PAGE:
In yet another blow for Google, India’s Supreme Court declined to stay a prior order set by the Competition Commission of India (CCI), that alleged Google exploited the dominance of its Android ecosystem in the country. And if this was not enough for the tech titan, the Supreme Court added that it will consider sending the matter back to the National Company Law Appellate Tribunal (NCLAT) and ask the tribunal to once again consider the stay application filed by Google in the matter.
A bench led by Chief Justice of India DY Chandrachud (which also included Justices PS Narasimha and J B Pardiwala) observed that the California-headquartered Google had “contrived emergency” in seeking a stay on the penalty order issued by the CCI by approaching the NCLAT rather late. The apex court of the country will once again hear Google’s appeal against the order on Wednesday, January 18.
During the hearing, the bench asked senior advocate Abhishek Manu Singhvi, who was Google’s counsel on the matter, “Will Google practice the same regime in place in India as you have in Europe?” “Please reflect on this and come back,” the Chief Justice added. Google believed that the order by the Competition Commission of India was more sweeping than the one issued by the European Commission in 2018 for the imposition of unlawful restrictions on Android mobile device makers.
In case you need a refresher, Google has been skittish ever since it was slapped with a hefty fine of ₹1,337.76 crore (over $161 million) by India’s competition watchdog, and more so by the redressal measure suggested by the CCI in its antitrust order.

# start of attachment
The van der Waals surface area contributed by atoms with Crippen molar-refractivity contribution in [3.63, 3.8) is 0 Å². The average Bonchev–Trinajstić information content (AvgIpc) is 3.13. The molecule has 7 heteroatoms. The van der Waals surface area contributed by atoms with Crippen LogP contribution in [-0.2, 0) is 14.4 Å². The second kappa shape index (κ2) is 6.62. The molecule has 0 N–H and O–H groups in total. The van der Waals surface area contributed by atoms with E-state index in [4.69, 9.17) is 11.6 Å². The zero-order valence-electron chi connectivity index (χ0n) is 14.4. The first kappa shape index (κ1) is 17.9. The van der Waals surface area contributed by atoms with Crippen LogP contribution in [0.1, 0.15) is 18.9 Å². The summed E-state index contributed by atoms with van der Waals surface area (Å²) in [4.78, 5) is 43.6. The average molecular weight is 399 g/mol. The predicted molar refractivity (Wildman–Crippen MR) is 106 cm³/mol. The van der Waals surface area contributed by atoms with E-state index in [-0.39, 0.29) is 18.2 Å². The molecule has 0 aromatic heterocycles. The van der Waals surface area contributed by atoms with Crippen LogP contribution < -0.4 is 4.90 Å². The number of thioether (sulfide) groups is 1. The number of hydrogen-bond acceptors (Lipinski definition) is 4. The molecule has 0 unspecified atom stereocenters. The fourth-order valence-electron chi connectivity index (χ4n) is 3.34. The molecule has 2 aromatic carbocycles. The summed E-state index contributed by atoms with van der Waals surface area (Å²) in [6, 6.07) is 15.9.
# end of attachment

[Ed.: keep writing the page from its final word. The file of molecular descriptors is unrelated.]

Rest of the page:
The fine was imposed after the antitrust regulator conducted its investigations to discover that the search giant had indulged in unfair, anti-competitive business practices and abused its dominant market position in multiple markets. The CCI also directed Google to cease and desist from indulging in such business practices and “modify its conduct within a defined timeline.” Google, for its part, felt that the fine was a “major setback for Indian consumers and businesses” and filed its application before the NCLAT at the end of December, seeking the CCI order be quashed and a stay on the penalty imposed.
Its hopes were squashed earlier this month when the NCLAT refused to grant any interim relief to Google regarding the matter. The appellate tribunal found that there was no urgency shown in the filing of the appeal – and directed Google to deposit 10% of the fine amount as an interim measure. The company later argued that the ruling by the CCI would “stall” the growth of the Android ecosystem in the world’s second-largest internet market and one of Google’s key markets.